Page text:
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http://dx.doi.org/10.1186/s13054-019-2342-8DOI Listing
http://www.ncbi.nlm.nih.gov/pmc/articles/PMC6471952PMC
April 2019

Short-Term Adverse Outcomes Associated With Hypoglycemia in Critically Ill Children.

Crit Care Med 2019 05;47(5):706-714

Division of Medical Critical Care, Department of Pediatrics, Boston Children's Hospital, Boston, MA.

Objectives: Previous studies report worse short-term outcomes with hypoglycemia in critically ill children. These studies relied on intermittent blood glucose measurements, which may have introduced detection bias. We analyzed data from the Heart And Lung Failure-Pediatric INsulin Titration trial to determine the association of hypoglycemia with adverse short-term outcomes in critically ill children.

Design: Nested case-control study.

Setting: Thirty-five PICUs. A computerized algorithm that guided the timing of blood glucose measurements and titration of insulin infusion, continuous glucose monitors, and standardized glucose infusion rates were used to minimize hypoglycemia.

Patients: Nondiabetic children with cardiovascular and/or respiratory failure and hyperglycemia. Cases were children with any hypoglycemia (blood glucose < 60 mg/dL), whereas controls were children without hypoglycemia. Each case was matched with up to four unique controls according to age group, study day, and severity of illness.

Interventions: None.

Measurements And Main Results: A total of 112 (16.0%) of 698 children who received the Heart And Lung Failure-Pediatric INsulin Titration protocol developed hypoglycemia, including 25 (3.6%) who developed severe hypoglycemia (blood glucose < 40 mg/dL). Of these, 110 cases were matched to 427 controls. Hypoglycemia was associated with fewer ICU-free days (median, 15.3 vs 20.2 d; p = 0.04) and fewer hospital-free days (0 vs 7 d; p = 0.01) through day 28. Ventilator-free days through day 28 and mortality at 28 and 90 days did not differ between groups. More children with insulin-induced versus noninsulin-induced hypoglycemia had zero ICU-free days (35.8% vs 20.9%; p = 0.008). Outcomes did not differ between children with severe versus nonsevere hypoglycemia or those with recurrent versus isolated hypoglycemia.

Conclusions: When a computerized algorithm, continuous glucose monitors and standardized glucose infusion rates were used to manage hyperglycemia in critically ill children with cardiovascular and/or respiratory failure, severe hypoglycemia (blood glucose < 40 mg/dL) was uncommon, but any hypoglycemia (blood glucose < 60 mg/dL) remained common and was associated with worse short-term outcomes.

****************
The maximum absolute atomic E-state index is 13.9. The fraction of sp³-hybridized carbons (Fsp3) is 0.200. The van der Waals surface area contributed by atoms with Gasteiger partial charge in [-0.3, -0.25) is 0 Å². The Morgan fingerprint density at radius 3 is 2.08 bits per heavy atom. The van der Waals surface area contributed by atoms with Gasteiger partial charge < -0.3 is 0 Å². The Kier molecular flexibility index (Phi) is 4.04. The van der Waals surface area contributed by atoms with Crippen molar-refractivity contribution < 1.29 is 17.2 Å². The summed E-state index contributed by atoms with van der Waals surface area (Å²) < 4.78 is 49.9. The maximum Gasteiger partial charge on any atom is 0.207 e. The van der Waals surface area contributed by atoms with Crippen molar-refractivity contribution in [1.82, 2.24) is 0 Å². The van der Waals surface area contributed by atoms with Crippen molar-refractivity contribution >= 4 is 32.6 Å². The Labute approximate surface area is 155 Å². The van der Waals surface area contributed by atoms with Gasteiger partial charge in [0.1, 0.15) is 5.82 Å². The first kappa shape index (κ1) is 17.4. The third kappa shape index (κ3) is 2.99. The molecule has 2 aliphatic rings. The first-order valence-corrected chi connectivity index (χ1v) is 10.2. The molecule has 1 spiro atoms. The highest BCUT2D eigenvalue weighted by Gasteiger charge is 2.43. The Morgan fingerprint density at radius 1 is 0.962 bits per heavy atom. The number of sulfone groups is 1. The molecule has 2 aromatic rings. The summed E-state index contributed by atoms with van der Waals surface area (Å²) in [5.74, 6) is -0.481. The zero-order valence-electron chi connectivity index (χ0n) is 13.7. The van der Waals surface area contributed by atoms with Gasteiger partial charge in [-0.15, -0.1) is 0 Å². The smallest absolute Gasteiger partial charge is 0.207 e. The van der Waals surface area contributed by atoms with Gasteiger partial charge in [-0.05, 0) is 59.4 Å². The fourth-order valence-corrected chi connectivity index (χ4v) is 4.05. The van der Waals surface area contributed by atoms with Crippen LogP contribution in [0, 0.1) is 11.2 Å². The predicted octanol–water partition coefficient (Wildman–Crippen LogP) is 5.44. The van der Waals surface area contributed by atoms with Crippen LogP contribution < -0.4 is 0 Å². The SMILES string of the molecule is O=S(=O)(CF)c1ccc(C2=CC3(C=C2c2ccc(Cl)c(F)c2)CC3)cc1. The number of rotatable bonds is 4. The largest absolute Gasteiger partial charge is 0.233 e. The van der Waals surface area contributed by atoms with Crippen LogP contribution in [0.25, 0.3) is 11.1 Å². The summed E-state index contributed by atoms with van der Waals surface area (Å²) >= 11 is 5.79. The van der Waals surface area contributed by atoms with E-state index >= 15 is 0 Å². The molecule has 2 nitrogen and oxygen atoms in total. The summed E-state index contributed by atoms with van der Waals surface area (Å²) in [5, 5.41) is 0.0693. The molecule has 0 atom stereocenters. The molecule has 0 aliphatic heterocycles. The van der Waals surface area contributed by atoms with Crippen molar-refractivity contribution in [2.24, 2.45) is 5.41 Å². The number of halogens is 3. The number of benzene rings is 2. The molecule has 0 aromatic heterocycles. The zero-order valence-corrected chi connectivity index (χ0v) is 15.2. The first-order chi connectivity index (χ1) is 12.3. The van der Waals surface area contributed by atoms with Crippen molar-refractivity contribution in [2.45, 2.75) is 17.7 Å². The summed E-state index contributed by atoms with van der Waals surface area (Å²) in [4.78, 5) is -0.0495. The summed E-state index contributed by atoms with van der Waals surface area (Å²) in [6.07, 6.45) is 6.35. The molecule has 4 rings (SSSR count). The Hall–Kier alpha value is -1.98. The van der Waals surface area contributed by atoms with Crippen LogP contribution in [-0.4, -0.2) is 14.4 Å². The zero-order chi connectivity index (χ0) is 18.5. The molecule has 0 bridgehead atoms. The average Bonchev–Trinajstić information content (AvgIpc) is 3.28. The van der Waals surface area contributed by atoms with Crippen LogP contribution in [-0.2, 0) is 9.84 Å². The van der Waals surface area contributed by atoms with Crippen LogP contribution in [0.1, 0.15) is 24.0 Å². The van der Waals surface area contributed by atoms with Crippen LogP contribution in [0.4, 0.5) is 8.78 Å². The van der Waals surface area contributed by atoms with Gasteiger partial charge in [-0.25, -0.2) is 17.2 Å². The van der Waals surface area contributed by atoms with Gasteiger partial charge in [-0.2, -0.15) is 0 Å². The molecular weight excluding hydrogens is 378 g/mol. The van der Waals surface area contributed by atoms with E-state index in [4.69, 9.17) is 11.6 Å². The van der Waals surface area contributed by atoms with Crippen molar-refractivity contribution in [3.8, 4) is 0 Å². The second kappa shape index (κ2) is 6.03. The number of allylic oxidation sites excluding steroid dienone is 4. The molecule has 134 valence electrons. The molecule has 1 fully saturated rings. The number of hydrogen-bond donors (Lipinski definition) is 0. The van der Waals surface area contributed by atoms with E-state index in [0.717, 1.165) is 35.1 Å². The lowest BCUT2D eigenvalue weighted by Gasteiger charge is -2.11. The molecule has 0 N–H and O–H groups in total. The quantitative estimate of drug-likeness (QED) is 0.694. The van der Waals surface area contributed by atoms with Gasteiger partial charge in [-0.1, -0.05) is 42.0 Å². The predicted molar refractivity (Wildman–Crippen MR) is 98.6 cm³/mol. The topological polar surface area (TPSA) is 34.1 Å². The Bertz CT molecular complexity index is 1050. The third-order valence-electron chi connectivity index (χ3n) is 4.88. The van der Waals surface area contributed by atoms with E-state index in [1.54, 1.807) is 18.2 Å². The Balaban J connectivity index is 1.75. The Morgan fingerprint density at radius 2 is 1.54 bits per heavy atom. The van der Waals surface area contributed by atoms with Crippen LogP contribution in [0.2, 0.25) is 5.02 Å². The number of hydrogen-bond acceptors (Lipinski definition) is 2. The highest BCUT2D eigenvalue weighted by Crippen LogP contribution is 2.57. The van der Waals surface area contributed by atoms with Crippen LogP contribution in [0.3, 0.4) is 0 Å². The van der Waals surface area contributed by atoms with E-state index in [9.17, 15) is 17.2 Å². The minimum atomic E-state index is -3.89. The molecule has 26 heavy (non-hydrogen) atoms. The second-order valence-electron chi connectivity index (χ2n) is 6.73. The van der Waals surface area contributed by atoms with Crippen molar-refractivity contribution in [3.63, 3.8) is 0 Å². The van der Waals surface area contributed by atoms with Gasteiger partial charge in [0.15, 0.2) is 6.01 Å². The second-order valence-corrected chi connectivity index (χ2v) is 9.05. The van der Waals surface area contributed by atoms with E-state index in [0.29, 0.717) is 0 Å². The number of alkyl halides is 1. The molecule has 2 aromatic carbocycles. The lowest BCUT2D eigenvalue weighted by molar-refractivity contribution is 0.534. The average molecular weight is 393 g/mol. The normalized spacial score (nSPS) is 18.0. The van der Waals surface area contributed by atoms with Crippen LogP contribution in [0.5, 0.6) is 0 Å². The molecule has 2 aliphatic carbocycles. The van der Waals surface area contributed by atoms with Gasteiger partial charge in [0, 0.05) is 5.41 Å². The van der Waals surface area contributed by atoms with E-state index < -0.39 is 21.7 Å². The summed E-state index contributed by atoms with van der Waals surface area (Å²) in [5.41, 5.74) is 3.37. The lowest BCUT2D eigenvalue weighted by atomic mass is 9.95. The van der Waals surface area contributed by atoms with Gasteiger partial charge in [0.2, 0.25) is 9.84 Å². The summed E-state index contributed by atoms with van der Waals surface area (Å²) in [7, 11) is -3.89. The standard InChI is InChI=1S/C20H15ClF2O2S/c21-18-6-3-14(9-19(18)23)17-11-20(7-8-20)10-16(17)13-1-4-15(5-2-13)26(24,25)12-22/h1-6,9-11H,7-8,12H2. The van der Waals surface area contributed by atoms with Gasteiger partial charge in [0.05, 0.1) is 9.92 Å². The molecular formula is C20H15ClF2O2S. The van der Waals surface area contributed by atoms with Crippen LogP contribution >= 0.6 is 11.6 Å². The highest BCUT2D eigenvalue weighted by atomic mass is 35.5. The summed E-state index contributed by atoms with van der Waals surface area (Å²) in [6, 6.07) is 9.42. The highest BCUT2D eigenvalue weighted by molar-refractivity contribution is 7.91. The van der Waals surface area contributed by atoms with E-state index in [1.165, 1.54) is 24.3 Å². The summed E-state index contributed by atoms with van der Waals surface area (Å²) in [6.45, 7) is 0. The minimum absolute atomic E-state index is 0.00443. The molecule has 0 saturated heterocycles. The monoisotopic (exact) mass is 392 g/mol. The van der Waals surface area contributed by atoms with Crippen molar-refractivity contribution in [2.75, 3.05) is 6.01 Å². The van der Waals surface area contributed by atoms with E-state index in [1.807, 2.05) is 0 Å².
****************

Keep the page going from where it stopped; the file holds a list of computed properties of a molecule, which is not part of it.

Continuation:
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http://dx.doi.org/10.1097/CCM.0000000000003699DOI Listing
May 2019

Positive Cumulative Fluid Balance Is Associated With Mortality in Pediatric Acute Respiratory Distress Syndrome in the Setting of Acute Kidney Injury.

Pediatr Crit Care Med 2019 04;20(4):323-331

Division of Critical Care, Department of Pediatrics, Benioff Children's Hospital, University of California, San Francisco, San Francisco, CA.

Objectives: As acute kidney injury and elevated cumulative fluid balance commonly co-occur in pediatric acute respiratory distress syndrome, we aimed to identify risk factors for their development and evaluate their independent relationships with mortality. We hypothesized that acute kidney injury and elevated cumulative fluid balance would be associated with markers of inflammation and that children with elevated cumulative fluid balance and concomitant acute kidney injury would have worse outcomes than other children.

Design: Prospective observational study using the pediatric Risk, Injury, Failure, Loss, End-Stage acute kidney injury classification.

Setting: Five academic PICUs.

Patients: Two-hundred sixty patients 1 month to 18 years old meeting the Berlin definition of acute respiratory distress syndrome between 2008 and 2014.

Interventions: None.

Measurements And Results: PICU mortality was 13% (34/260). Relative to survivors, nonsurvivors had greater cumulative fluid balance on day 3 of acute respiratory distress syndrome (+90.1 mL/kg; interquartile range 26.6-161.7 vs +44.9 mL/kg; interquartile range 10.0-111.3; p = 0.008) and also had higher prevalence of acute kidney injury on day 3 of acute respiratory distress syndrome (50% vs 23%; p = 0.001). On stratified analysis, greater cumulative fluid balance on day 3 of acute respiratory distress syndrome was associated with mortality among patients with concomitant acute kidney injury (+111.5 mL/kg for nonsurvivors; interquartile range 82.6-236.8 vs +58.5 mL/kg for survivors; interquartile range 0.9-176.2; p = 0.041) but not among patients without acute kidney injury (p = 0.308). The presence of acute kidney injury on acute respiratory distress syndrome day 3 was associated with mortality among patients with positive cumulative fluid balance (29.1% vs 10.4% mortality; p = 0.001) but not among patients with even or negative cumulative fluid balance (p = 0.430). Day 1 plasma interleukin-6 levels were associated with the development of day 3 positive cumulative fluid balance, day 3 acute kidney injury, and PICU mortality and the association between elevated day 1 interleukin-6 and PICU mortality was partially mediated by the interval development of day 3 positive cumulative fluid balance and day 3 acute kidney injury (p < 0.001).